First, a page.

ELLSWORTH, Maine — With more frequent reporting requirements, shrimp fishery regulators are hoping to avoid exceeding catch limits for the Gulf of Maine crustacean.
Excessive catches each of the past two winters led the Atlantic States Marine Fisheries Commission last week to cut the total allowable catch for northern shrimp in half, from 4,000 metric tons to 2,000 metric tons.
Terry Stockwell, director of external affairs for Maine Department of Marine Resources, said Tuesday that despite the reduced catch quota, the commission is taking steps to help avoid excessive catches and to make sure fishermen in Maine as well as Massachusetts and New Hampshire have the chance to fish for shrimp before the quota is reached and the fishery is shut down for the year.
Reducing the number of fishing days per week from seven to three; requiring all dealers to report landings every week, rather than letting state-licensed dealers report once a month; and starting the season in early January instead of early December should help protect the resource and make sure eastern Maine fishermen get a crack at the migratory shrimp as they move east along the coast, he said.
But he acknowledged that even with these measures the availability of northern shrimp will be tighter this winter.
“There’s only so much you can do with 2,000 metric tons,” he said.
The state’s shrimp industry has seen its landings improve in the past few years after it boomed in the late 1990s and then plummeted in the 2000s. In 2010, more than 5,500 metric tons of were harvested in Maine for the first time in 13 years while the average statewide price shrimp fishermen were paid for their catch was more than 50 cents per pound for the first time since 2005.
Some fishermen have been frustrated by shrimp fishing regulations. High landing amounts the past two winters have led to the fishery being closed early, which many fishermen in eastern Maine say has unfairly prevented them from getting an equal opportunity at harvesting the migratory crustacean.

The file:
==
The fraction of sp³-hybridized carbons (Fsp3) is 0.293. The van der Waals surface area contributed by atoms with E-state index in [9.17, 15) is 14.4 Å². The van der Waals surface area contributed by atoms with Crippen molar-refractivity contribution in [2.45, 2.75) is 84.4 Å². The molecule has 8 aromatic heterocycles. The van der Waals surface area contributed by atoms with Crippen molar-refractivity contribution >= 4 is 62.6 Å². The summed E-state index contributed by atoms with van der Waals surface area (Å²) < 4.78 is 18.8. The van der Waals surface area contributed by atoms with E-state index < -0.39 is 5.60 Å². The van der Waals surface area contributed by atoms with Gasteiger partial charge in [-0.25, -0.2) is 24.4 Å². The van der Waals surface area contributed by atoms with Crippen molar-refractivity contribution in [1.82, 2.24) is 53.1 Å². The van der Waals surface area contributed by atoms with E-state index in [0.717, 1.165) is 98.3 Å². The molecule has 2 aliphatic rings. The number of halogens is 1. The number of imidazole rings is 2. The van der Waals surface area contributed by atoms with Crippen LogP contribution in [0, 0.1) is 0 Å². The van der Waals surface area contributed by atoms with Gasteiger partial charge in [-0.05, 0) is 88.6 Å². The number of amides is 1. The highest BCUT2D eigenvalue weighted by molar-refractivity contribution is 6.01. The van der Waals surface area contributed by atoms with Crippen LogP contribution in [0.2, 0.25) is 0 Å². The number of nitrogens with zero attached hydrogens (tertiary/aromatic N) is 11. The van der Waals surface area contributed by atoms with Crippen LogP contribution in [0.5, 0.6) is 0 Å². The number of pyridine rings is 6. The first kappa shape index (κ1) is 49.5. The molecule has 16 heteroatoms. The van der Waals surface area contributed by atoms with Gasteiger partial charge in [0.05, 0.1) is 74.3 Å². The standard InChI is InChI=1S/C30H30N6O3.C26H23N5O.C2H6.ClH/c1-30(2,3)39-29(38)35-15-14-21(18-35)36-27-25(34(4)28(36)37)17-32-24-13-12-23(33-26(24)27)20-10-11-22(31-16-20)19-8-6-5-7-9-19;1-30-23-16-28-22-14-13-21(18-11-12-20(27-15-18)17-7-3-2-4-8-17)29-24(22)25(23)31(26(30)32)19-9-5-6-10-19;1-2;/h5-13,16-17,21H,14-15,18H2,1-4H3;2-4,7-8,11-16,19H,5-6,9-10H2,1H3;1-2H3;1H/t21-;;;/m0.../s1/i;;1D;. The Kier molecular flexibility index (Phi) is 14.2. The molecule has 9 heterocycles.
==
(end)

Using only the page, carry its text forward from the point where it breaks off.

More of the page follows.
The decision to reduce the catch limit by half, Stockwell said, was a tough one even though recent stock assessments indicate the reduced quota is necessary.
“It’s certainly not the news anyone wanted to hear,” Stockwell said. “The last two years have been very good.”
James West, a Sorrento fisherman, said he thinks there are more shrimp out there than the official stock reports indicate. He said it is unfortunate that after the shrimp fishery appeared to have recovered from low yields in the early 2000s, it is facing tighter limits again.
“Now we might lose the market again,” West said. “It could be a real short season.”
Last winter, because of high landings, the 4,000 metric ton limit was exceeded by 48 percent for an estimated landings total of more than 6,000 metric tons, even though regulators shut the fishery down several weeks early. The previous winter, in 2009-2010, the northern shrimp fishing fleet caught 28 percent more shrimp than the 4,900 metric tons it was limited to.
According to Stockwell, the more than 5,500 metric tons of northern shrimp brought ashore in Maine in 2010 made up 90 percent of all northern shrimp landings in the three states.
In 2010, the season ended 10 days early and this past winter it was closed on Feb. 28, 45 days ahead of schedule.
Meeting last week in Portsmouth, N.H., the Atlantic States Marine Fisheries Commission decided the total allowable catch of northern shrimp for the 2012 winter fishing season should be 2,000 metric tons. The season is expected to get under way on Jan. 2, 2012. Regulators plan to close the fishery when landings are projected to reach 95 percent, or 1,900 metric tons, of the total allowable catch, according to a press release issued Tuesday morning by commission officials.
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